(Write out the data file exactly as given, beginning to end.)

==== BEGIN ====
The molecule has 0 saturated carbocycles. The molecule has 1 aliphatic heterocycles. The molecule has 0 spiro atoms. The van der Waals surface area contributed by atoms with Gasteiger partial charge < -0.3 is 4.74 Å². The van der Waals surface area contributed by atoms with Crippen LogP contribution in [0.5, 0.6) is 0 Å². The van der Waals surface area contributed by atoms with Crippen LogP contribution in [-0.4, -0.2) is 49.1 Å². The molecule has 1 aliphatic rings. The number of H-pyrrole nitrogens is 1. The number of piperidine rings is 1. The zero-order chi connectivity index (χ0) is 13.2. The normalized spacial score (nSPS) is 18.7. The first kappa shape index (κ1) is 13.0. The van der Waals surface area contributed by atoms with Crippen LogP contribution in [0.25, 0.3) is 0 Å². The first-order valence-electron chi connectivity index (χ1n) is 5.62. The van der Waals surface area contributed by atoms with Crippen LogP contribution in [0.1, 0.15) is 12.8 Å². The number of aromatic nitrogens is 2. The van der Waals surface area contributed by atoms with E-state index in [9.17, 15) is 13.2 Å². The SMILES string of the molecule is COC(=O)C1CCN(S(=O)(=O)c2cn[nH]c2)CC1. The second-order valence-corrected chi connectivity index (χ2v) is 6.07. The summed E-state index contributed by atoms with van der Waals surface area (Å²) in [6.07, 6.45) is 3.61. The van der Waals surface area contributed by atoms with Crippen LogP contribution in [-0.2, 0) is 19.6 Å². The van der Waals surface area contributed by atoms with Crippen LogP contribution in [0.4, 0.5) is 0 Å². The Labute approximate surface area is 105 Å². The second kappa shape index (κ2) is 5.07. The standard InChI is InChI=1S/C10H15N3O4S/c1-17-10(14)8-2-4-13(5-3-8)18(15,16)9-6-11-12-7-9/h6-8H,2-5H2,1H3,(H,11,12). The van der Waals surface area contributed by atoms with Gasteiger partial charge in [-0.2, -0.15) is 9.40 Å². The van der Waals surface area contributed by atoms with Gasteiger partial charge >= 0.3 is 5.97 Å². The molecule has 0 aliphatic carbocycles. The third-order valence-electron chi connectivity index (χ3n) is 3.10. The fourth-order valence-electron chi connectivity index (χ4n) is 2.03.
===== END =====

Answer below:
The molecule has 0 saturated carbocycles. The molecule has 1 aliphatic heterocycles. The molecule has 0 spiro atoms. The van der Waals surface area contributed by atoms with Gasteiger partial charge < -0.3 is 4.74 Å². The van der Waals surface area contributed by atoms with Crippen LogP contribution in [0.5, 0.6) is 0 Å². The van der Waals surface area contributed by atoms with Crippen LogP contribution in [-0.4, -0.2) is 49.1 Å². The molecule has 1 aliphatic rings. The number of H-pyrrole nitrogens is 1. The number of piperidine rings is 1. The zero-order chi connectivity index (χ0) is 13.2. The normalized spacial score (nSPS) is 18.7. The first kappa shape index (κ1) is 13.0. The van der Waals surface area contributed by atoms with Crippen LogP contribution in [0.25, 0.3) is 0 Å². The first-order valence-electron chi connectivity index (χ1n) is 5.62. The van der Waals surface area contributed by atoms with Crippen LogP contribution in [0.1, 0.15) is 12.8 Å². The number of aromatic nitrogens is 2. The van der Waals surface area contributed by atoms with E-state index in [9.17, 15) is 13.2 Å². The SMILES string of the molecule is COC(=O)C1CCN(S(=O)(=O)c2cn[nH]c2)CC1. The second-order valence-corrected chi connectivity index (χ2v) is 6.07. The summed E-state index contributed by atoms with van der Waals surface area (Å²) in [6.07, 6.45) is 3.61. The van der Waals surface area contributed by atoms with Crippen LogP contribution in [-0.2, 0) is 19.6 Å². The van der Waals surface area contributed by atoms with Crippen LogP contribution in [0.4, 0.5) is 0 Å². The Labute approximate surface area is 105 Å². The second kappa shape index (κ2) is 5.07. The standard InChI is InChI=1S/C10H15N3O4S/c1-17-10(14)8-2-4-13(5-3-8)18(15,16)9-6-11-12-7-9/h6-8H,2-5H2,1H3,(H,11,12). The van der Waals surface area contributed by atoms with Gasteiger partial charge in [-0.2, -0.15) is 9.40 Å². The van der Waals surface area contributed by atoms with Gasteiger partial charge >= 0.3 is 5.97 Å². The molecule has 0 aliphatic carbocycles. The third-order valence-electron chi connectivity index (χ3n) is 3.10. The fourth-order valence-electron chi connectivity index (χ4n) is 2.03.